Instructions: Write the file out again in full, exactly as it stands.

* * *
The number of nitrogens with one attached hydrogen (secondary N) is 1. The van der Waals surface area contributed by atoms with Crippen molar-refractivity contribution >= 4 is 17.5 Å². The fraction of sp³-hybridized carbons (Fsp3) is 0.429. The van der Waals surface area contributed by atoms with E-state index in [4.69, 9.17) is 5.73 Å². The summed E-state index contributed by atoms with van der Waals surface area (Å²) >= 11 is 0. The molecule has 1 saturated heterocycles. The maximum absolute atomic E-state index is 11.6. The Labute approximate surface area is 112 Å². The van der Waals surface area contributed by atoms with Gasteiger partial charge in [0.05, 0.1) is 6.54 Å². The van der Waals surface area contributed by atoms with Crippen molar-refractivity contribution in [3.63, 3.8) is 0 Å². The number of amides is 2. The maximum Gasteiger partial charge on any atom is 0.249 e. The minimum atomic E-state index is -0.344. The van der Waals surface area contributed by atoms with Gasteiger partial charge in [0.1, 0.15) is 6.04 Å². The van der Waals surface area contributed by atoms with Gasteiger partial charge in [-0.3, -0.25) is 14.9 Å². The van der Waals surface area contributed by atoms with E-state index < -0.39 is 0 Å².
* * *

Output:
The number of nitrogens with one attached hydrogen (secondary N) is 1. The van der Waals surface area contributed by atoms with Crippen molar-refractivity contribution >= 4 is 17.5 Å². The fraction of sp³-hybridized carbons (Fsp3) is 0.429. The van der Waals surface area contributed by atoms with E-state index in [4.69, 9.17) is 5.73 Å². The summed E-state index contributed by atoms with van der Waals surface area (Å²) >= 11 is 0. The molecule has 1 saturated heterocycles. The maximum absolute atomic E-state index is 11.6. The Labute approximate surface area is 112 Å². The van der Waals surface area contributed by atoms with Gasteiger partial charge in [0.05, 0.1) is 6.54 Å². The van der Waals surface area contributed by atoms with Crippen molar-refractivity contribution in [3.63, 3.8) is 0 Å². The number of amides is 2. The maximum Gasteiger partial charge on any atom is 0.249 e. The minimum atomic E-state index is -0.344. The van der Waals surface area contributed by atoms with Gasteiger partial charge in [0.1, 0.15) is 6.04 Å². The van der Waals surface area contributed by atoms with Gasteiger partial charge in [-0.3, -0.25) is 14.9 Å². The van der Waals surface area contributed by atoms with E-state index < -0.39 is 0 Å².